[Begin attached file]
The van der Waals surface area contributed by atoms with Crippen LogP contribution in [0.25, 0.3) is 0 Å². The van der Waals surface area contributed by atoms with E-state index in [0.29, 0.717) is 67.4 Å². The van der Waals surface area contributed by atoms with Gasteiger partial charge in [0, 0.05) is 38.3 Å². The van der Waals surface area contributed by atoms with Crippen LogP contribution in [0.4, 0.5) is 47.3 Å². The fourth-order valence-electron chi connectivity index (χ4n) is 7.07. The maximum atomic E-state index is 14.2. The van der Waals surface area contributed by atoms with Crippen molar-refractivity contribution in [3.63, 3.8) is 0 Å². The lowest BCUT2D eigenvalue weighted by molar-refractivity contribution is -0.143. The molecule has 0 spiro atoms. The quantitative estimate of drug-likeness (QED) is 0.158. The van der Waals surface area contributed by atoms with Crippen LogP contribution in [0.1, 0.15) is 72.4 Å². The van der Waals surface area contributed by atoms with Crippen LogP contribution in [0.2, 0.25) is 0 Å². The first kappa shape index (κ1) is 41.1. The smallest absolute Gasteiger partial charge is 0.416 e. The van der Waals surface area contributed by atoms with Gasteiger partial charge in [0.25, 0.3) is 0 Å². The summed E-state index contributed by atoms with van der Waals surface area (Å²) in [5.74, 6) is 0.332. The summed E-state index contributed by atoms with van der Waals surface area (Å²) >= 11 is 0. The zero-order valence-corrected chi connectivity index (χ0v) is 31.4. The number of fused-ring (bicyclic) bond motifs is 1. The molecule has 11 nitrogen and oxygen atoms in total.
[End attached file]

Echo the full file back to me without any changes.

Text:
The van der Waals surface area contributed by atoms with Crippen LogP contribution in [0.25, 0.3) is 0 Å². The van der Waals surface area contributed by atoms with E-state index in [0.29, 0.717) is 67.4 Å². The van der Waals surface area contributed by atoms with Gasteiger partial charge in [0, 0.05) is 38.3 Å². The van der Waals surface area contributed by atoms with Crippen LogP contribution in [0.4, 0.5) is 47.3 Å². The fourth-order valence-electron chi connectivity index (χ4n) is 7.07. The maximum atomic E-state index is 14.2. The van der Waals surface area contributed by atoms with Crippen molar-refractivity contribution in [3.63, 3.8) is 0 Å². The lowest BCUT2D eigenvalue weighted by molar-refractivity contribution is -0.143. The molecule has 0 spiro atoms. The quantitative estimate of drug-likeness (QED) is 0.158. The van der Waals surface area contributed by atoms with Crippen LogP contribution in [0.1, 0.15) is 72.4 Å². The van der Waals surface area contributed by atoms with Crippen LogP contribution in [0.2, 0.25) is 0 Å². The first kappa shape index (κ1) is 41.1. The smallest absolute Gasteiger partial charge is 0.416 e. The van der Waals surface area contributed by atoms with Gasteiger partial charge in [0.25, 0.3) is 0 Å². The summed E-state index contributed by atoms with van der Waals surface area (Å²) in [5.74, 6) is 0.332. The summed E-state index contributed by atoms with van der Waals surface area (Å²) >= 11 is 0. The zero-order valence-corrected chi connectivity index (χ0v) is 31.4. The number of fused-ring (bicyclic) bond motifs is 1. The molecule has 11 nitrogen and oxygen atoms in total.